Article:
Love in the time of aliyah

Love, it seems to me, is the greater aspect of aliyah.

Two years ago today I arrived in Israel as an oleh chadash. In those two years, only one thing is obvious: love. Sure, many of us come because of our love for the land. We come for love of our people. That’s not what I’m talking about. That’s a gift we bring to the land.

Some come for romantic love, attaching their lives to new or soon-to-be life partners. Others come for family love, following children or parents or siblings who came before. That’s not what I’m talking about either. That’s a gift you give to yourself.

The gift the land gives to us, in return for making our lives here, is a different understanding of love.

There’s no rational way to describe it. Love has a richer flavor and many more hues. It’s more tangible, more real, it holds more truth. Love becomes both a sensation and a sense – like taste and sight – a way of perceiving and apprehending the world. It’s amazing how many people say that they feel, in their bodies, when they’re gone too long.

Perhaps it’s because life is such a struggle here. Or perhaps the soul of the land attaches itself to each of us. All I know is that Israel has taught me how to see with new eyes and how to listen with a new heart.

What I want to say to you is this: Come. Come home.

To you who are so far away: We need your strength, your wisdom and your heart. Here. Right here in the land of our people.

To you who came before: thank you. Thank you for building the roads and the businesses, thank you for struggling to create a new society at a desert crossroad, thank you for defending our homeland.

To the hundreds of people, quite literally hundreds, who’ve offered help, support, guidance and friendship: you’ve given me gifts beyond my imagination. You’ve given me a new life. You’ve shown me love.

This mediation on aliyah has a dreamlike quality. It’s based on our custom of gathering tzitzit before saying the Shema. I wrote it as my personal dream of aliyah began to unfold. Here’s a link to other prayers for and about Israel, including meditations on the land and prayers for the IDF, lone soldiers and new enlists.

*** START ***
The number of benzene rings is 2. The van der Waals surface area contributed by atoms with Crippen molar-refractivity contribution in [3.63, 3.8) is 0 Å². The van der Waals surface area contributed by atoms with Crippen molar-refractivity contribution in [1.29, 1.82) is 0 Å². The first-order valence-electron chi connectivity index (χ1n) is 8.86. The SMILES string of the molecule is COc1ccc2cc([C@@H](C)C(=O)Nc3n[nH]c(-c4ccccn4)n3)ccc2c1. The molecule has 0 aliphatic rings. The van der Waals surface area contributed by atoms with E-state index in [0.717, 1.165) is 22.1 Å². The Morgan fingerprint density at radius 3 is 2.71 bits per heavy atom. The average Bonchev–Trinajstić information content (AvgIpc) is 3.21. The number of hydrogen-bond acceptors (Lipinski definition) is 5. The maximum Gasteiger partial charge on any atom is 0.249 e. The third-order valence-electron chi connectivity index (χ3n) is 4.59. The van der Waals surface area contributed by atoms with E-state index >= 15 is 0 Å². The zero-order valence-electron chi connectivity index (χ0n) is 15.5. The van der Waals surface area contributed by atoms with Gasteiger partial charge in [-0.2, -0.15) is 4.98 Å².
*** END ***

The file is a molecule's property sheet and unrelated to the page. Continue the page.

Gathering: A Dream of Reunion

והביאנו לשלום מארבע כנפות הארץ
ותוליכנו קוממיות לארצנו

Bring us in peace from the four corners of the earth
And lead us upright to our land…

First Tzitzit – Gathering fringes
The first knotted string in hand,
I imagine the journey home,
Home to the land of our mothers and fathers,
Holy and full of promise, labor and love,
To build a life of wonder and awe.
This is me.
This is my pilgrimage to sacred soil.
This is my dream of holiness and redemption.
I am the first tzitzit.
I am returning home.

Second Tzitzit – Gathering hearts
The second fraying string in hand,
I imagine my children, my family, my household
Returning with me to our homeland
To build and to renew our ancestral blood.
This is my family.
This is our journey to hallowed ground.
This is our wholeness and rebirth.
We are the second tzitzit.
We are returning home.

Third Tzitzit – Gathering moments
The third worn string in hand,
I imagine you, my community, my kahal,
Returning together to our Source and Shelter,
To consecrate the ancient land and our holy vow.
This is my village.
This is our journey to mystery and majesty.
This is our bond of ages.
We are the third tzitzit.
We are returning home.

Final Tzitzit – Gathering millennia
The final woolen string in hand,
I imagine all of us, from all corners of the Earth,
Returning with songs of praise and rejoicing,
To claim our place among the nation of Israel.
This is my people.
This is our journey of destiny.
This is our covenant.
We are the final tzitzit, separate no more.
We are returning home.

Gathering: A Dream of Reunion” is © 2011 Alden Solovy and All rights reserved.

About the Author
Alden Solovy is a liturgist, poet, and educator. His teaching spans from Hebrew Union College-Jewish Institute of Religion in Jerusalem to Limmud UK and synagogues throughout North America. He's the author of “This Grateful Heart: Psalms and Prayers for a New Day” and has written more than 750 pieces of new liturgy. His new book, "This Joyous Soul: A New Voice for Ancient Yearnings," was published in 2019. He made aliyah in 2012. Read his work at